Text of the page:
ADULT LIFE RESOURCES
NFADB worked with the CHARGE Syndrome Foundation and the Perkins School for the Blind Research Librarian to develop the following two resource guides.
Adults with deaf-blindness may qualify or receive services and support from a wide range of agencies and organizations. This guide provides tips for getting started, and information about organizations, national and state programs, and local resources. Because many services are provided on a state level and each state has its own terminology and way of organizing services, the guide includes information on how to find what you need in your own state.
This guide focuses on specific topics many people who are deaf-blind and their families have questions about. They include:
Daily life (e.g., housing, mental health)
Activities, education and employment
Family and friends
What Touch Base Means to Families – An article about two families that started a day habilitation center in Texas
Transition and Adult Life Success Stories – Stories about self-determination, access, and family engagement for transition-age students and adults who are deaf-blind
Meet Alex Black – A story about the transition experiences of Alex, who lived a full and happy life for 22 years
Here are some opportunities to discuss your experiences with other families.
NFADB’s Adult Life Facebook Group is a private group for families to share dreams, plans, and strategies for a safe, happy, inclusive life for their adult family members with deaf-blindness.
The Adult Life Support Group is part of the Family-to-Family Communities Project (F2FC). F2FC brings families of individuals who are deaf-blind together to connect, share information and resources, and offer support to one another. Registration opens during late summer and meetings run through the subsequent school year.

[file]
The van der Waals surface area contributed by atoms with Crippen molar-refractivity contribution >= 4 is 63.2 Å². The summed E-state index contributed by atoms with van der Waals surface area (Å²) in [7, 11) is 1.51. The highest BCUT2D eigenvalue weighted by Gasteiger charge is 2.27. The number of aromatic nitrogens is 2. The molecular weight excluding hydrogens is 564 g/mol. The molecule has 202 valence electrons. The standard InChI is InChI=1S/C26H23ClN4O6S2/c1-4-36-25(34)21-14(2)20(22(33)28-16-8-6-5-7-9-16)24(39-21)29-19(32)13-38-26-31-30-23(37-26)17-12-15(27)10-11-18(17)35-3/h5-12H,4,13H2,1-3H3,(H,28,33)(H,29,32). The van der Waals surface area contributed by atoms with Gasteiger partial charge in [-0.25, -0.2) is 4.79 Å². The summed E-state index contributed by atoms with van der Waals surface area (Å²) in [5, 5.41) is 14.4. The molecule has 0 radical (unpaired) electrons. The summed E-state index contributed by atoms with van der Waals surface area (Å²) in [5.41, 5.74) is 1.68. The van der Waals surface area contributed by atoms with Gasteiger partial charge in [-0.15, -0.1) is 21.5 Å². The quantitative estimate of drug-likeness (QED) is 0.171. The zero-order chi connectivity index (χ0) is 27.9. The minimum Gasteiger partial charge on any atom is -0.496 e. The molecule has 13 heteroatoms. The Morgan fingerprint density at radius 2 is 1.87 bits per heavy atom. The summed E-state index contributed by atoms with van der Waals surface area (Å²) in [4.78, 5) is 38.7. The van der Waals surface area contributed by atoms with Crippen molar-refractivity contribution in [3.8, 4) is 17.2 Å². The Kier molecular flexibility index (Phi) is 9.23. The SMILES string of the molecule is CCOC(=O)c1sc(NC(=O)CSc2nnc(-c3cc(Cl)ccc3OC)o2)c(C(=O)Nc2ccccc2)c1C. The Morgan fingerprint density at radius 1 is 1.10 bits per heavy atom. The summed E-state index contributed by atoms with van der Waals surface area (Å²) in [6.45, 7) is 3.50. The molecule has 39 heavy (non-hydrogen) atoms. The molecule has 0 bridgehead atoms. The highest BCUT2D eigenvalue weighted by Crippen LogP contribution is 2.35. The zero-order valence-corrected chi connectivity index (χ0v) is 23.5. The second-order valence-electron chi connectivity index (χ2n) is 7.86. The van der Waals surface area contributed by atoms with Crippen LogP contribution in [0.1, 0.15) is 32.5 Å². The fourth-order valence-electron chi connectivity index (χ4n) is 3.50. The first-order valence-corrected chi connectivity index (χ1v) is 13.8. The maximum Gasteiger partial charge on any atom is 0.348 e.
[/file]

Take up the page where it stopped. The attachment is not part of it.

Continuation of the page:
For more information, contact Patti McGowan (firstname.lastname@example.org).
Many states have a group for families with an individual who is deaf-blind. These groups typically provide information and support to families within that state. Several of these family groups are also NFADB Affiliates.
Check with your state deaf-blind project to find out if your state has a parent group.
In 2016, at an NFADB Symposium in Austin, Texas, families of adult children who are deaf-blind shared their needs for information, resources, and support. They spoke about the challenges they faced as their children left an educational system based on entitlement and entered the eligibility-based adult system. Many found the journey overwhelming. Six months later, NFADB added the following long-term goal to its work scope: NFADB will be seen as a national resource to families regarding knowledge and skills about adult life issues.
In addition to this web page, activities to support this goal include:
Creation of an Adult Life Committee
Facilitation of an Adult Life Support Group as part of the Family-to-Family Communities project
Creation of a private Facebook group
Participation in the “Families as Partners” group, which works to find ways to better support families (other members include representatives from the CHARGE Syndrome Foundation, the Helen Keller National Center, the National Center on Deaf-Blindness, and the Usher Syndrome Coalition)
Mission Statement: The mission of the NFADB Adult Life Committee is to share information, resources, and activities that help individuals who are deaf-blind and their families dream, plan, strategize, and break down barriers, in order to attain a safe, happy, inclusive life for the family member who is deaf-blind.